Complex structures are sometimes used to protect interests in the rural sector. Where these involve subsidies, the principle of "artificiality" (an EU law concept) can invalidate arrangements which appear to have the preservation or obtaining of subsidies as their primary justification. The King family owned a farm in Lincolnshire, which they eventually sold with a view to purchasing a new farm in Scotland. They took three years to purchase their new farm and in order to preserve their entitlements they entered into a number of short term arrangements in which they let and farmed land around 15 May each year – the critical date for the entitlements legislation. The short term arrangements included a lease for 10 days and a short term contract faming agreement.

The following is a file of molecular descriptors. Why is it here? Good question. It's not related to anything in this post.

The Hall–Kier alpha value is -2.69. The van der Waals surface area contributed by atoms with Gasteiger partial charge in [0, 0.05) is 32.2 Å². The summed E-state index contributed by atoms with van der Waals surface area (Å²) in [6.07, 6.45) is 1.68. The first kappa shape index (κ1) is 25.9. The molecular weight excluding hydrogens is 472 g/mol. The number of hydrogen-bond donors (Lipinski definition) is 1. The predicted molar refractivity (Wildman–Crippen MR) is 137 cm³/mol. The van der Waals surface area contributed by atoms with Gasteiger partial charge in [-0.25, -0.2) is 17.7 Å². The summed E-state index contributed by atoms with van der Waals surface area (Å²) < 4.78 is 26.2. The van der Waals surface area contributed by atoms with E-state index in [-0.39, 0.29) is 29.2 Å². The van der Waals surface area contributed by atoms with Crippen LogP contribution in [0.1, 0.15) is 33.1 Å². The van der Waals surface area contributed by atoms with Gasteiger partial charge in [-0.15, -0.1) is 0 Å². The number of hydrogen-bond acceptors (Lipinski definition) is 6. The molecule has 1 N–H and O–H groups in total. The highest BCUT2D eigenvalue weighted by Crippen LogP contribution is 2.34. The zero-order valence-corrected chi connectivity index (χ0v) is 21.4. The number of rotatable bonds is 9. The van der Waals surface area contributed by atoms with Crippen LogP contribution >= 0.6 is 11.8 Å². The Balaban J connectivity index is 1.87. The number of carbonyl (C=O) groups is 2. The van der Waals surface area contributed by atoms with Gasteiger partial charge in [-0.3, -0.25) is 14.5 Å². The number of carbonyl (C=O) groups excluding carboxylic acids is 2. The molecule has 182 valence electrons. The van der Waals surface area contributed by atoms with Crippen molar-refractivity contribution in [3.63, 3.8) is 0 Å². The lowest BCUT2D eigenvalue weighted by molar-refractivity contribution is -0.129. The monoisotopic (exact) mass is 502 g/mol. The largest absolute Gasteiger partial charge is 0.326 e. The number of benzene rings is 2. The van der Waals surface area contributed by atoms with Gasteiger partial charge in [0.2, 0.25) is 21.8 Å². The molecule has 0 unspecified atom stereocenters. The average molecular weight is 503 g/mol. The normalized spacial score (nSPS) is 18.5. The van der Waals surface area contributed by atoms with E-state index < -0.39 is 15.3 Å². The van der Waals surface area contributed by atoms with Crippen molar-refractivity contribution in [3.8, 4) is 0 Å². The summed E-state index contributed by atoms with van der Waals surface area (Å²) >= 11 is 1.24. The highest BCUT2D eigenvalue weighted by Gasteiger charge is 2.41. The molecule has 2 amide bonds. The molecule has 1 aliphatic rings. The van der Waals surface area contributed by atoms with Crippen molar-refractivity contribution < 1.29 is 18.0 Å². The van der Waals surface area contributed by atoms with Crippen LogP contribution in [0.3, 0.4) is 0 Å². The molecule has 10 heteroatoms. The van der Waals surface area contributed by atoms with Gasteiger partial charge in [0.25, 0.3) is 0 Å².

DEFRA argued that the entitlements had been lost as the agreements had been contrary to the objective of the legislation and infringed the "use it or lose it" principle, which states that if a payment is not activated for two years the entitlement is lost. Mr Justice Cranston disagreed and said that although these arrangements were "artificial" they did not prevent the Kings from retaining their entitlements. The judge did, however, warn that such arrangements would not always work, particularly for entitlement holders who had no "agricultural base".